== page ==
Memphis, TN (June 7, 2007)–The annual Beale Street Music Festival, took over 33 acres overlooking the Mississippi River this past May when it presented 45 national acts on three large stages, from Steely Dan to Corinne Bailey Rae. On the center stage, Godsmack, John Legend, The Allman Brothers Band with Derek Trucks and Warren Haynes, and others were backed by loudspeaker systems from the Aero and Compact catalogs of D.A.S. Audio.
Godsmack performed at the Beale Street Music Festival via a D.A.S. PA. Smyrna, TN-based Allstar Audio Systems flew 10 D.A.S. Aero 38A self- powered, 3-way medium format line array modules with an additional four Aero 28A self- powered, two-way compact line array modules hung beneath the Aero 38A’s. Filling in the bottom end, each cluster was supported by an additional seven D.A.S. Compact 218 2K subwoofers aligned vertically beneath the flown rig. According to Tony “Coop” Cooper, Allstar Audio’s crew chief, “The entire system was self-powered, with the top Aero 38As flown 20 feet above the stage and the Aero 28A’s beneath serving as the nearfield enclosures.”
“With a total of forty-two enclosures on this stage alone,” continued Cooper, “the fact that the D.A.S. Audio system was self powered played an important role in this project. The system cabling was considerably easier and cleaner than one typically encounters with non-powered systems and the entire rig was much easier in terms of our truck pack, since we didn’t have to double up on loudspeakers and power amp equipment racks. With responsibility for three stages, the efficient design of the D.A.S. equipment helped this project immensely.”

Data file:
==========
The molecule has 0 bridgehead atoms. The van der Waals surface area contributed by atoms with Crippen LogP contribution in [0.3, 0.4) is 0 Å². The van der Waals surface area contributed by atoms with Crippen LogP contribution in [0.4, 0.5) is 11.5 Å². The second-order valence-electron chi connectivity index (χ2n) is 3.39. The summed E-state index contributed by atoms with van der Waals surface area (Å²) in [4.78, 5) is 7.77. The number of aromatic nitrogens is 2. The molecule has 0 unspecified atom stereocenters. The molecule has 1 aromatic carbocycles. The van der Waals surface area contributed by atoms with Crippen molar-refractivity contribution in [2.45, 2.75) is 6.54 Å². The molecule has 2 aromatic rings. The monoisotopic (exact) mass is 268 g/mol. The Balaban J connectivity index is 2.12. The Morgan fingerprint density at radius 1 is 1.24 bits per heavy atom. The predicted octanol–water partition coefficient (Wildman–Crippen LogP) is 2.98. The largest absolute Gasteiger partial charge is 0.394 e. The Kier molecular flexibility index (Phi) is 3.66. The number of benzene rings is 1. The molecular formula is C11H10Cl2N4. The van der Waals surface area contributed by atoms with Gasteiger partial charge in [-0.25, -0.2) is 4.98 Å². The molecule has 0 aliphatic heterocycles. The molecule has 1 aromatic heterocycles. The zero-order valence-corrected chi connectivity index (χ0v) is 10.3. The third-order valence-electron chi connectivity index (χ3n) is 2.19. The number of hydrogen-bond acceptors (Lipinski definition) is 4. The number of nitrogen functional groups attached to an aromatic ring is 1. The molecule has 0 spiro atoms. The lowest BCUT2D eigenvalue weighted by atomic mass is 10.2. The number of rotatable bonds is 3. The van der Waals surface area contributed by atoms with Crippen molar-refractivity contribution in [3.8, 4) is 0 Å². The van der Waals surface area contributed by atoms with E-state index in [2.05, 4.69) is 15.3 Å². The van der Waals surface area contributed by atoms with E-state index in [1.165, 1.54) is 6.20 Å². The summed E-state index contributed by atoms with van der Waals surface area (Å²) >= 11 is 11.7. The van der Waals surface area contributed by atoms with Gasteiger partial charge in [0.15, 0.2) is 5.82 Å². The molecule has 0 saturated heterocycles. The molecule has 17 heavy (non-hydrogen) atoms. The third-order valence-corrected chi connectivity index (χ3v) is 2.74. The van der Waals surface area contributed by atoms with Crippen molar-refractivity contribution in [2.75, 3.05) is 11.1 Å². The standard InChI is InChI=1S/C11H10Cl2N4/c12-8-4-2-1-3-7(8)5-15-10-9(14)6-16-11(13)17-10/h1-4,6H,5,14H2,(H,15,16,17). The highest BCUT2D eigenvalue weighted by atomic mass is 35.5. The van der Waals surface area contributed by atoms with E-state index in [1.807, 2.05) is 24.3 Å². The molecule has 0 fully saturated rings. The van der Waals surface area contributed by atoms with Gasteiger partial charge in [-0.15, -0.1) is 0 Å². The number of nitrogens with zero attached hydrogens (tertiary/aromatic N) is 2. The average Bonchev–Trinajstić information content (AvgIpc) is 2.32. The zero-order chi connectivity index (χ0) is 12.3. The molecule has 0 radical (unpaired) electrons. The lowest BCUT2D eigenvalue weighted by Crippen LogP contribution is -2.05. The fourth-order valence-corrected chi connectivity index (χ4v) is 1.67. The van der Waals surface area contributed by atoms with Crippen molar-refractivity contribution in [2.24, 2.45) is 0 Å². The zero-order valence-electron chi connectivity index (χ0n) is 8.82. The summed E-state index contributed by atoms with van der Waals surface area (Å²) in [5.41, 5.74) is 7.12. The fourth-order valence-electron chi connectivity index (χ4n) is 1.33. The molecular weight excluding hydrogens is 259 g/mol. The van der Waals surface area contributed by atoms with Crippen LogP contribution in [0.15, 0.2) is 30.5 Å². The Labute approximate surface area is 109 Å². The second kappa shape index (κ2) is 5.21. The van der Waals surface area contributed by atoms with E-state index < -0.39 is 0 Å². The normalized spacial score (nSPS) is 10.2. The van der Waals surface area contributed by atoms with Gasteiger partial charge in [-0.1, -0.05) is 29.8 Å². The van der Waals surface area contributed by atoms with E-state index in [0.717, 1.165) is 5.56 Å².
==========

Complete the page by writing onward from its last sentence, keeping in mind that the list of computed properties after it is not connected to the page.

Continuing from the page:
Outdoor concert sound is a challenge in itself, and getting the weather to cooperate is yet another issue entirely. “The locals refer to Memphis in May as Memphis in Mud,” explained Cooper, “because it always rains at this time year. On Thursday, May 3rd, we had hung the system, powered up, and were ready to go just as a horrific storm blew in. The rain was falling with such force that it was practically horizontal, and at this point, the overhead cover had not yet been installed by the staging company, so the speakers took the full force of the storm. Much to our surprise, when the weather cleared and we were able to get back to work, we encountered no issue with the equipment once we powered it back up. You can always cover amp racks, but when you have fourteen self-powered cabinets per side in the air, there’s little you can do if something goes wrong. Not only did everything work as we had hoped—once we got the boxes back to the shop, we checked everything and found no damage whatsoever.”